Willie Jackson has met Labour MP Poto Williams to discuss her objections to his candidacy for Labour.
A spokesman for Labour confirmed the pair had met last night and Williams would make a public statement today.
After Labour leader Andrew Little announced Jackson would stand for Labour and that Little would push for him to get a high list placing, Williams said on Facebook that as Labour's spokeswoman on family and sexual violence, she could not support Jackson's candidacy until he apologised for a RadioLive interview he did on the Roast Busters case.
Little cautioned his MPs about publicly expressing their concerns in caucus on Monday and Williams has not commented since.
An open letter is also circulating to oppose Jackson's candidacy. Fairfax reported it had been signed by former MPs including Maryan Street and Carol Beaumont.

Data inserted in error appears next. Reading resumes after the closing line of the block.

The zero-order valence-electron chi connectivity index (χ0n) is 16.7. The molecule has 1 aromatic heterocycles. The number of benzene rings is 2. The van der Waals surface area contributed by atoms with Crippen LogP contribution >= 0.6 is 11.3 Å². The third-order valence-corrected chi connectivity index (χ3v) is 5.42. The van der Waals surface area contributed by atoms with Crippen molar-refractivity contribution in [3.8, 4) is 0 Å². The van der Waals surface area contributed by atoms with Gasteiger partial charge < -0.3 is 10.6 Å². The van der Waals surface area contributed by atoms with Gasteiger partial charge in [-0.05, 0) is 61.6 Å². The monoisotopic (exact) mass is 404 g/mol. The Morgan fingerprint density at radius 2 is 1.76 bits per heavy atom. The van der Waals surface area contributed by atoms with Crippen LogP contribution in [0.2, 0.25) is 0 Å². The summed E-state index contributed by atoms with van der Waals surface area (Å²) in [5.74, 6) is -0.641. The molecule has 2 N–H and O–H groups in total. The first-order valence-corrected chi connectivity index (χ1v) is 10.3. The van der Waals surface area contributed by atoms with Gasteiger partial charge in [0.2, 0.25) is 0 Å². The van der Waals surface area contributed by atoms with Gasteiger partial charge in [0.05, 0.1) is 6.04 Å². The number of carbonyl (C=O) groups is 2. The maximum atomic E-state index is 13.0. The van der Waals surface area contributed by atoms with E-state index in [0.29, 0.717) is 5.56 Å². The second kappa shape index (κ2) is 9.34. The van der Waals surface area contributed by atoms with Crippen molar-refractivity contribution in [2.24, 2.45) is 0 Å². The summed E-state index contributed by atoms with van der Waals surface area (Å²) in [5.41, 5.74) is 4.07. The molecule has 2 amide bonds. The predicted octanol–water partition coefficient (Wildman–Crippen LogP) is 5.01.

Street has also put up a post alluding to the promise of a high list placing for Jackson when the party is supposed to be boosting its number of women MPs.
Street refers to Labour's female candidates such as Rachael Boyack, Liz Craig, Deborah Russell, Priyanca Radhakrishnan and Virginia Andersen, saying they got there through "hard work".
"No safe seat or guaranteed high list placing for them."
Jackson and former radio co-host John Tamihere were suspended from talkback duties after interviewing a young woman named Amy over the so-called Roast Busters - a group of young men who boasted online about getting underage girls drunk to have sex with them.
They took a devil's advocate position and were accused of supporting a rape culture and blaming the victim.
Williams was one of the Labour and Green MPs who walked out of Parliament and spoke of their own sexual assault experiences in response to former Prime Minister John Key's accusation that Labour was "supporting rapists and murderers" in their stance on Australian deportees.